HILO, Hawaii — Late Friday, Jessica Sagawa caught her first glimpse of lava in the distance.
It was glowing bright orange in the hills about 30 miles away, sputtering high above the small constellation of lights in Hilo, the largest city on the state’s biggest island.
“I was amazed,” said Sagawa, a 25-year-old UNLV graduate who grew up in Hilo.
“It was an eye-opener. Like, this thing is huge.”
More than 50,000 native Hawaiians call Las Vegas home, according to the Las Vegas Hawaiian Civic Club.
Upon graduating, Sagawa left the “Ninth Island” and returned to Hilo, where she works at Bank of Hawaii and sees her family every day.
The ongoing Kilauea eruptions have devastated a few small communities on the east side of the Big Island that make up about 5 percent of the island’s population.
At least 40 structures have been lost, many of them homes. Three shelters are housing the hundreds who were forced to flee.
Sagawa has encountered many evacuees at her bank. She has set up safe deposit boxes so that those affected can safely store valuables and documents. She has also printed off several families’ bank statements, which serve as proof of residency so they can re-enter their neighborhoods through a handful of National Guard checkpoints. Some people have returned to their homes to gather belongings while they can.
For some families, though, there was nothing left to save. A few requested to withdraw all their money and close their bank accounts because they needed to move, Sagawa said. Others walked in with hopes of starting again, asking Sagawa for a list of recently foreclosed homes and pleading for an affordable miracle.
“When they start tearing up, we start putting ourselves in their shoes,” Sagawa said. “I give them long hugs. The culture here is very caring. It’s an emotional time.”
Effects on tourism
Just as Sagawa grew uneasy seeing the warm glow of lava in the distance, many tourists are anxious about visiting the Big Island, known for Hawaii Volcanoes National Park, which had more than 2 million visitors in 2017.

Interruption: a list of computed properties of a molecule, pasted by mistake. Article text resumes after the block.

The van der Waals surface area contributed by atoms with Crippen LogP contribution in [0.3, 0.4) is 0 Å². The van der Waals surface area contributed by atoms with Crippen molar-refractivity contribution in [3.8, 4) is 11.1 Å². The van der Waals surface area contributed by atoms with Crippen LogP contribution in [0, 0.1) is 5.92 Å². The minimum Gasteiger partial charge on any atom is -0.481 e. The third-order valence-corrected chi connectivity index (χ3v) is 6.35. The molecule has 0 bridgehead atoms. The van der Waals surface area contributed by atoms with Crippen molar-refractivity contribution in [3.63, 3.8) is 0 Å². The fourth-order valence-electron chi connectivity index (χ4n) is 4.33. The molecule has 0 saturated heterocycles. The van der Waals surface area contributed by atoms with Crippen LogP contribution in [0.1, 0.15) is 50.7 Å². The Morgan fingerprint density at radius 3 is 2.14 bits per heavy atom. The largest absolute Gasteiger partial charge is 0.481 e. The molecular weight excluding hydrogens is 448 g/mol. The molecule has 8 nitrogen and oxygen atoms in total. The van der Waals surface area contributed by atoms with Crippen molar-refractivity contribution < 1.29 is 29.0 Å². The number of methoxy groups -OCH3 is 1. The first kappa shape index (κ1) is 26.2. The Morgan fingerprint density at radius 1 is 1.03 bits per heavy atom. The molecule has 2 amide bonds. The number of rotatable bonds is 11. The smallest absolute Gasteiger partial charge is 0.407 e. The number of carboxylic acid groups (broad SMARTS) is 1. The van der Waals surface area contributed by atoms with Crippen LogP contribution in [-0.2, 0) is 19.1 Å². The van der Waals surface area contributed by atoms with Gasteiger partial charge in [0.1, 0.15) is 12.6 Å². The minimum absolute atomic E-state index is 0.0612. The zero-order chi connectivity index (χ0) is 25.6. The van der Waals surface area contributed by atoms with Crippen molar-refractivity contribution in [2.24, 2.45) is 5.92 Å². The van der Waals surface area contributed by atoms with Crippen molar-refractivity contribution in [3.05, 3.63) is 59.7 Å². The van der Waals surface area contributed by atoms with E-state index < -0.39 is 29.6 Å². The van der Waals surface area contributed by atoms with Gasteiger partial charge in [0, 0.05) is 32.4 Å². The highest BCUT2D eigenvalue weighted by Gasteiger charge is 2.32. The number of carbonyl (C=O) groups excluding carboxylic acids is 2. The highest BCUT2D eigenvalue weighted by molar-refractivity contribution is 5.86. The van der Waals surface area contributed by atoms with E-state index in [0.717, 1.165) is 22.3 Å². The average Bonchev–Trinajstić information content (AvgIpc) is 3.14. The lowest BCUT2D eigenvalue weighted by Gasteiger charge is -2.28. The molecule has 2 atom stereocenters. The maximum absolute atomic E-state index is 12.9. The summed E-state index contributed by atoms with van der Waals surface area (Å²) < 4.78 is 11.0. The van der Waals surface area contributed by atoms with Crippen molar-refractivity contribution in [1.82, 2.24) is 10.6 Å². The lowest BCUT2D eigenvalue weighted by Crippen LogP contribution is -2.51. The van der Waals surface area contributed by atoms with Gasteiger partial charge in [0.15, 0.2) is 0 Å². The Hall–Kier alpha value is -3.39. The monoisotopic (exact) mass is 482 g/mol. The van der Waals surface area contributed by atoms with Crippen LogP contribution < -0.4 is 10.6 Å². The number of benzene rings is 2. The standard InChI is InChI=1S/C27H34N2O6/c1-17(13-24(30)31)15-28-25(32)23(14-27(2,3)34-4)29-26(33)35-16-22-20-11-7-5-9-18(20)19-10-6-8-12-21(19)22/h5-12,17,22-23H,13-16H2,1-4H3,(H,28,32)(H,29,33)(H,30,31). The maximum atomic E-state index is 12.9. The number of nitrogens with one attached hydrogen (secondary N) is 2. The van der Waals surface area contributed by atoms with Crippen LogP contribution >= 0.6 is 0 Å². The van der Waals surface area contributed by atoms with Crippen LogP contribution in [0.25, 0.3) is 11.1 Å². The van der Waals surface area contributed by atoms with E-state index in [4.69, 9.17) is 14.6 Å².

That worry is hurting businesses on the island.
“At least one company has closed its doors and laid off approximately 20 employees,” Ross Birch, executive director of the Island of Hawaii Visitors Bureau, told the Las Vegas Review-Journal on Saturday. “All activity companies that had exclusive tours utilizing Hawaii Volcanoes National Park are adjusting and creating alternative tours to keep their businesses going.”
All flights to the island are operating normally, and air arrivals this month are keeping pace with past years, Birch said. Last year, the island had more than 11,200 visitors from Las Vegas, he said.
“On the other hand, we are seeing a substantial loss in business from the cruise lines that chose to skip the port of Hilo or Kona, or both,” Birch said.
Each port call brings an estimated $175,000 to the island’s economy. Based on port calls missed after the recent eruption, the island faces losses exceeding $1.2 million.
“It’s really too early to tell what the longer-term impacts of the eruption might be to the island of Hawaii’s tourism industry and overall economy,” Birch said. “Right now, our priority continues to be educating visitors and our industry partners that the volcanic activity is taking place in a very isolated part of Hawaii Island’s east side.
“There is absolutely no reason at this time for travelers to change or alter their leisure or business plans.”
By the numbers
In 2017, at least 2,512 people moved to Nevada from Hawaii, according to driver’s license data from the Nevada Department of Motor Vehicles. Of those, 2,242, or 89 percent, settled in Clark County.
More than 300,000 people visited Las Vegas from Hawaii in 2016 — the most recent data available — making up 1.8 percent of all visitors from U.S states and territories, according to the Las Vegas Convention and Visitors Authority.